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The Marcus Perspective


By Bruce W. Marcus

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Will You Settle For References? Every so often, in a particular area of a professional practice, somebody gets the bright idea to give samples — to give a half hour of free advice as a way to entice a prospective client to ask for more.

Two questions arise. Is it ethical? Is it good marketing?

The unqualified answer to both is — it depends.

(From the ethical point of view, remember that I am not a lawyer and advice here should be qualified through that screen.)

Lawyers and give free advice all the time. They do it at seminars, in articles, in legal clinics, on television, on commuter train platforms, and now, even online.

Is it ethical to give free advice in the hope of getting a client? Of course. Why else do professionals give so much free advice, (except maybe to soothe one’s own ego. Or as a courtesy to a friend).

How binding is free advice? Now there’s the rub. If a lawyer gives free advice that’s bad, and gets the advisee into hot water, is the lawyer liable? Not our station. We raise it just as a consideration and concern.

The real problem with sampling is not whether to do it, but how to do it. It depends, of course, on the question. For example, if your dinner partner tells you about a problem he’s having with a neighbor, instead of giving advice, you can say that the problem is really more complex than that, or that it’s not your specialty. A tax partner — a former client — used to complain about people asking him for audit advice. You have to have more information to be able to give a valid answer. You might say, “Hmm … you really need a lawyer. Here’s my card. Why don’t you call my office on Monday and we’ll set up an appointment.” No matter your reasons for wanting to answer, if you don’t want to be rude, the operative word is noncommittal.

If you see the questioner as a prospective client, rather than giving advice, ask questions designed to both elicit information and to demonstrate your understanding of the prospect’s need for legal advice. Listen just long enough to be able to demonstrate that you understand the prospect’s problem, to the point where you can say, “We can help you with that. Let’s get together on Monday and discuss it.” Remember, in all selling situation there should be a lot of “you” and less of “we.” Remember, a casual discussion that doesn’t take place in your office or the prospect’s is not an office visit. And always think of two things — the potential risk in giving legal advice to a non-client, and your firm’s objectives, which should always be kept in mind in any selling situation. It’s the difference between merely getting a client and building a practice.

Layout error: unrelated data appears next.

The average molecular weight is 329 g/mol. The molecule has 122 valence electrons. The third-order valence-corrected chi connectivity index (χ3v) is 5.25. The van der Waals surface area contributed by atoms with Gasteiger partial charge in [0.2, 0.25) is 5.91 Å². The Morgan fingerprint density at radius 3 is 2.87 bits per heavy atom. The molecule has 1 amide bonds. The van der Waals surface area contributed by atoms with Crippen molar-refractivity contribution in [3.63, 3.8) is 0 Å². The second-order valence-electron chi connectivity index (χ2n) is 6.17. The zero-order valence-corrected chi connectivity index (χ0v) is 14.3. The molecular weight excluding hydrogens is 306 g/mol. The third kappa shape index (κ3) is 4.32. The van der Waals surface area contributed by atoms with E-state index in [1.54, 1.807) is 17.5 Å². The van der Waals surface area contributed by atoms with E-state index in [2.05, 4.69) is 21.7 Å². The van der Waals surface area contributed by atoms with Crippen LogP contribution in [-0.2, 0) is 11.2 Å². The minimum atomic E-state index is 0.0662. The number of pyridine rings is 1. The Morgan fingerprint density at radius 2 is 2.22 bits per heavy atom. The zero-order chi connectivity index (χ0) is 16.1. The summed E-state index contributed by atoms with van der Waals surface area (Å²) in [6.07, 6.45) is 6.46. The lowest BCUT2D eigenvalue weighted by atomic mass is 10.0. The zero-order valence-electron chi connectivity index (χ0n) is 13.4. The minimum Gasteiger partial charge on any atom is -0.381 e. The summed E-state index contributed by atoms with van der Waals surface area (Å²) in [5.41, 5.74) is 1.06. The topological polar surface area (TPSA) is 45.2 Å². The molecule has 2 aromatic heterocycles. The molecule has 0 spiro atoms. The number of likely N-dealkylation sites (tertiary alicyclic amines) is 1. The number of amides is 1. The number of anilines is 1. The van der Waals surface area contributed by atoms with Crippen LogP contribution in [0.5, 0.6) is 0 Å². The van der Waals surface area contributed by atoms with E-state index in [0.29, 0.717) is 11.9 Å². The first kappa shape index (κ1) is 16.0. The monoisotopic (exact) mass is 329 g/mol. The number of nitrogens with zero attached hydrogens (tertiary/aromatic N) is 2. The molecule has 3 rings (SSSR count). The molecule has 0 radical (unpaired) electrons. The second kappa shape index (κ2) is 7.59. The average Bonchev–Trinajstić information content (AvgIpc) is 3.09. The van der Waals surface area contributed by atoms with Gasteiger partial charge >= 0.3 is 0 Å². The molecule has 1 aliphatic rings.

In answering technical legal questions, the trick is to be spare, but jut enough to demonstrate expertise.

Part of the problem is that it’s as inappropriate for someone to solicit gratuitous advice as for you to ask a doctor for medical advice at a social gathering.

Is free advice (assuming a qualified source) worth more than the price of it? Of course. You don’t pay for this blog, do you?

Now for the other question – is it a good marketing tool?

Yes, I think, if it’s a gateway to advice that’s really valuable. If it helps people understand why they really do need a professional — a lawyer — to address the problem in question. If it’s not superficial, and the problem itself isn’t trivial. If it helps define the magnitude of the problem, and to explain why further consultation is necessary (or maybe not necessary, which is also a service). And if it demonstrates both your skill and your trustworthiness. But here, less is more.

This implies, as well, that care is taken not to trivialize serious questions and problems by giving superficial answers.

It should also be realized that one simple action like this doesn’t a marketing program make. It may get clients, but it doesn’t shape a practice that conforms to the objectives that might be the vision of the partnership. It may get clients that are ephemeral, and give the firm a false security in numbers.

Building a sustaining and satisfying practice, on the other hand, requires a different kind of planning. And planning, for the professional firm of the next decade, begins not with the professional, but with the market.

And so the validity of a program of a free half hour depends upon what you want for the firm. If you want to get clients, this may get clients. If you want to build a practice, make sure the kind of clientele you get from this kind of activity builds the kind of practice you want. Getting clients isn’t always the same thing as building a sustaining and satisfying practice.

Either way, do it with your eyes open — knowing why you’re doing it and what you mean to get out of it.

Bruce W. Marcus is a Connecticut-based consultant in marketing and strategic planning for professional firms, the editor of THE MARCUS LETTER ON PROFESSIONAL SERVICES MARKETING, (, the author of PROFESSIONAL SERVICES MARKETING 3.0 (Bay Street Group, 2011, and the co-author of CLIENT AT THE CORE (John Wiley & Sons, 2004) His e-mail address is © 2011 Bruce W. Marcus. All rights reserved.


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